So, even though I worked there for almost 5 years I had to do a little research to try and understand how HP is currently organized. I put together the graphic below. Until 2014, I worked in IPG (Imaging and Printing Group) that is now a part of the Printing and Personal Systems Group. HP is currently organized into 4 (formerly 7) business units that each operate internationally.
Each top-level business unit has an executive vice president that sits on the company's board of directors. Each business unit also has a VP for each geographic region. Those business units are additionally broken into down into product groups or lab groups (read: R&D) with their own VPs that manage the development and manufacturing of products. Teams within product groups for specific products dissolve quickly after the product has been put into production, but those team members usually stay within their product group.
This organizational structure lends itself to deep expertise in product development (see: printers) that is efficient and leverages the existing supply and manufacturing chains very efficiently (strength). However, in an environment where synergy creates innovation, it's a disadvantage that business units are often separated onto different HP sites and are organizationally discouraged from interacting (weakness).
Even though HP is separated into business units, there are a number of functional units that are managed across the organization. Though staff in each functional unit report to a functional-unit vice president, employees are often assigned to a primary product group (e.g. a marketing professional will report to the marketing VP, but will also work with the printers group). Certainly, this is cost effective and creates economies of scale for hiring, ad buys, client management and litigation. Functional units include HR, marketing, business development and legal.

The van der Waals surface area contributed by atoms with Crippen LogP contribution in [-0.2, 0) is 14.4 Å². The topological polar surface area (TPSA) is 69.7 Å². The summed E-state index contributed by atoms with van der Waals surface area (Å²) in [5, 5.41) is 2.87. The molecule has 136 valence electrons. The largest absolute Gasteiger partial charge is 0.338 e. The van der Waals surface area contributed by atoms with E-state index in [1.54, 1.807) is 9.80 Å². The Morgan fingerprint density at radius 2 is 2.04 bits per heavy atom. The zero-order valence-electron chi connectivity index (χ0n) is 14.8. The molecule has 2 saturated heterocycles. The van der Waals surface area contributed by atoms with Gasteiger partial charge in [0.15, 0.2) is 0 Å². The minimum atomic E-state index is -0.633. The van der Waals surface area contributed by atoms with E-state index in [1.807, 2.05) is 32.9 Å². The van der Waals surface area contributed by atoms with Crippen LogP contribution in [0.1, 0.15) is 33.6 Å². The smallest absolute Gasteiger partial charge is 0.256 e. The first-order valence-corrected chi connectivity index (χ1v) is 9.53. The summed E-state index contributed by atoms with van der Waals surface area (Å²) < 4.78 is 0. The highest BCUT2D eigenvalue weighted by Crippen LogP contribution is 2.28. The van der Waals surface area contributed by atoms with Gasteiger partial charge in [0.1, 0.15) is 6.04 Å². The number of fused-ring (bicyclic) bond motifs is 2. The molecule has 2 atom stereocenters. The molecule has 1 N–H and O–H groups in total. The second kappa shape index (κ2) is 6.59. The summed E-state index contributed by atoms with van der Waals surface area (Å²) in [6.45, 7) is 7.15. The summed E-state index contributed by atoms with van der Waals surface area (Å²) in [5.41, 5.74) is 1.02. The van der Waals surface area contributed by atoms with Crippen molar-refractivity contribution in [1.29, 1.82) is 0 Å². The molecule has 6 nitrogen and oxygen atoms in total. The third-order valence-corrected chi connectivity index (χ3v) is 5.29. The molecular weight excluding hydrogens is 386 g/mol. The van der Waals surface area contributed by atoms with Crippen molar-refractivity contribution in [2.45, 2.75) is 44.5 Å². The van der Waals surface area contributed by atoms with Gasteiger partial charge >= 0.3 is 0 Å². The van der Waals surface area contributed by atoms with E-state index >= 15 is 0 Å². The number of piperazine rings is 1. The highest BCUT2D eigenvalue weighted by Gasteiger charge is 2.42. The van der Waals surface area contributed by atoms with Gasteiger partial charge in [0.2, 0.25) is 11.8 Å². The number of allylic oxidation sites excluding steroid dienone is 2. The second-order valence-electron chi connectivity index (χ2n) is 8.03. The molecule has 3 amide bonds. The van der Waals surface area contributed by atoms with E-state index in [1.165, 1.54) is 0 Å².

In the coming year, HP is splitting into two publicly traded companies. The first will house printing and personal systems (all hardware). The other will house the other three business units (software and services). Hopefully, HP will use this as an opportunity to create synergy between software and service BUs and develop new products and revenue models that better utilize HP's expertise (opportunity). HP's Printing and Personal Systems unit is currently the largest revenue generator, but it is also the most threatened unit because of declining print sales and lack of innovation (threat and weakness respectively). Apple pioneered the model of developing software in conjunction with hardware and HP has chosen to adopt the opposite model.
While working at HP, I helped develop a new consumer print service without the expertise of marketing, help from legal or perspectives from regional leaders until we were many years along in development. Today's best executed products learn and fail quickly. HP has made this almost impossible by shielding new businesses from the entire organization until they are "ready" for primetime. If this is repeated across all business units (and now two separate publicly traded companies) this will be a major disadvantage for HP.